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If you talk about music in India, it’s very unlikely that the conversation won’t divert to the singlemost entity of Indian music – Lata Mangeshkar. Having recorded songs for over a thousand Hindi movies and over thirty-six regional Indian languages and foreign languages, Lata Mangeshkar is undoubtedly the most celebrated singer of the nation.
Born on September 28, 1929, Lata Mangeshkar’s career began when she sang the song “Naachu Yaa Gade, Khelu Saari Mani Haus Bhaari” which was composed by Sadashivrao Nevrekar for Vasant Joglekar’s Marathi movie ‘Kiti Hasaal’ (1942), but the song was dropped from the final cut. Her first Hindi song was “Mata Ek Sapoot Ki Duniya Badal De Tu” for the Marathi film, ‘Gajaabhaau’ (1943).
Following the partition of India in 1947, Lata Mangeshkar started to learn classical music under Amanat Khan Devaswale. Pandit Tulsidas Sharma, a pupil of Ustad Bade Ghulam Ali Khan, also trained her.
Dinanath Mangeshkar, her father, owned a theatrical company and was a classical singer, a disciple of the Gwalior school, and gave her singing lessons from around the age of five. In her family were brother Hridaynath, a music director, and sisters Meena, Asha (Asha Bhosle) and Usha.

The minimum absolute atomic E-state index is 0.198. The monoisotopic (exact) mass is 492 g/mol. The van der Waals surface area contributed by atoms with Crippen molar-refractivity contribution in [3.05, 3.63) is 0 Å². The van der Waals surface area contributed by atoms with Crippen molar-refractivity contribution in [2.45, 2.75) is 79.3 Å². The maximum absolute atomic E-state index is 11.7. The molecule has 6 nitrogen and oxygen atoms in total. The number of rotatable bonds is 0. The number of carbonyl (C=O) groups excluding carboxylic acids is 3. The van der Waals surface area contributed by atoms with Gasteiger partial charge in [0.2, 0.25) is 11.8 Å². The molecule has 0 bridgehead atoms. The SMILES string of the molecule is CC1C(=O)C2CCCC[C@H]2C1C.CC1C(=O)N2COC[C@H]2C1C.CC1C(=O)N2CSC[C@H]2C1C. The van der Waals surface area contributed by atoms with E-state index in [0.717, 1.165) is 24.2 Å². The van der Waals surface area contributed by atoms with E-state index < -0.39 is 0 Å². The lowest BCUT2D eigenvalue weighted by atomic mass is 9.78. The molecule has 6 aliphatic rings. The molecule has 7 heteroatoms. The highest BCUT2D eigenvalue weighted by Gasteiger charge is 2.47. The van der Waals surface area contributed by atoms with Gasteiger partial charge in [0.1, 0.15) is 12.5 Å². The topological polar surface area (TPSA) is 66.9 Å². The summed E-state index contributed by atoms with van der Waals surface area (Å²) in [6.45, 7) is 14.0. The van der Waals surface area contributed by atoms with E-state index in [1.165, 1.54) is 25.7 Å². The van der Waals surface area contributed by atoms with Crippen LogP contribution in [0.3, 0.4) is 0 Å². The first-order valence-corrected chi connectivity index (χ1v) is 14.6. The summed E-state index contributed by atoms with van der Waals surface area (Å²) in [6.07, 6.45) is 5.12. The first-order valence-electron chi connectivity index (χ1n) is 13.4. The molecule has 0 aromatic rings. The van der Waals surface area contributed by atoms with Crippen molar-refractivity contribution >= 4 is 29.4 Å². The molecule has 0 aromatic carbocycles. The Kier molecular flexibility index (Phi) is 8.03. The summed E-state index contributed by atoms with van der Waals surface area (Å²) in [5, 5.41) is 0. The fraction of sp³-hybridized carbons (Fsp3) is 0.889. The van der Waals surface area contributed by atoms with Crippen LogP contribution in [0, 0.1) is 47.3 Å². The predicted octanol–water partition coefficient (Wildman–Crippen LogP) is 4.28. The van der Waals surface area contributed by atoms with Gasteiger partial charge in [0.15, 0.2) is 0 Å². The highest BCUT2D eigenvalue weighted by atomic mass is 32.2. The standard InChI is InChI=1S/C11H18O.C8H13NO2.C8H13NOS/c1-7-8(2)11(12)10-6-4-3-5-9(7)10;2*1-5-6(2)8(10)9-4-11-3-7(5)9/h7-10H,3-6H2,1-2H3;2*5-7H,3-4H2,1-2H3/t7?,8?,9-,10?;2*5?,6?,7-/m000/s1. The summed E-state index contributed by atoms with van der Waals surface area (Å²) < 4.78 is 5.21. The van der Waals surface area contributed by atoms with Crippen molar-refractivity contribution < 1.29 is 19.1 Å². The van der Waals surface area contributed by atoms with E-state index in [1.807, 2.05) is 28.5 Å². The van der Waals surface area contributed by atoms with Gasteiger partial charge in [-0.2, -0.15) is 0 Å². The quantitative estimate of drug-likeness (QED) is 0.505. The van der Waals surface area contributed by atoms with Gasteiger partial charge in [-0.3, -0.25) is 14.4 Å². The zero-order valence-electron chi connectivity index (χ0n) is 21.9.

The first milestone in her career came when she crooned the classic “Aayega Aanewala” from ‘Mahal’ in 1949. The song became a cult in itself and Lataji was an overnight star. The song was composed by music director Khemchand Prakash and lip-synced on screen by actress Madhubala.
On 28 November 2012, Lata Mangeshkar launched her own music label LM Music with an album of bhajans. She sang along with younger sister Usha on the album.
In 1974, The Guinness Book of Records listed Lata Mangeshkar as the most recorded artist in the history, stating that she had reportedly recorded “not less than 25,000 solo, duet and chorus backed songs in 20 Indian languages” between 1948 and 1974.
There hasn’t been anyone in the Indian music industry who doesn’t bow down to the greatness Lataji is. The musical gifts she has got from the almighty has made us, the Indians proud. She is the only second music personality to have been awarded the Bharat Ratna.
There isn’t a single actress who doesn’t dream to be voiced by Lataji. Her devotion to music, her magic with the ‘sargam’ and her whole life which is so engrossed in the ‘sur-taal’ has made her one of the most respected personalities all over the world.
On her 86th birthday, we salute this ‘Nightingale of India’ and wish and pray that her magic continues to enthrall us for many more years to come.
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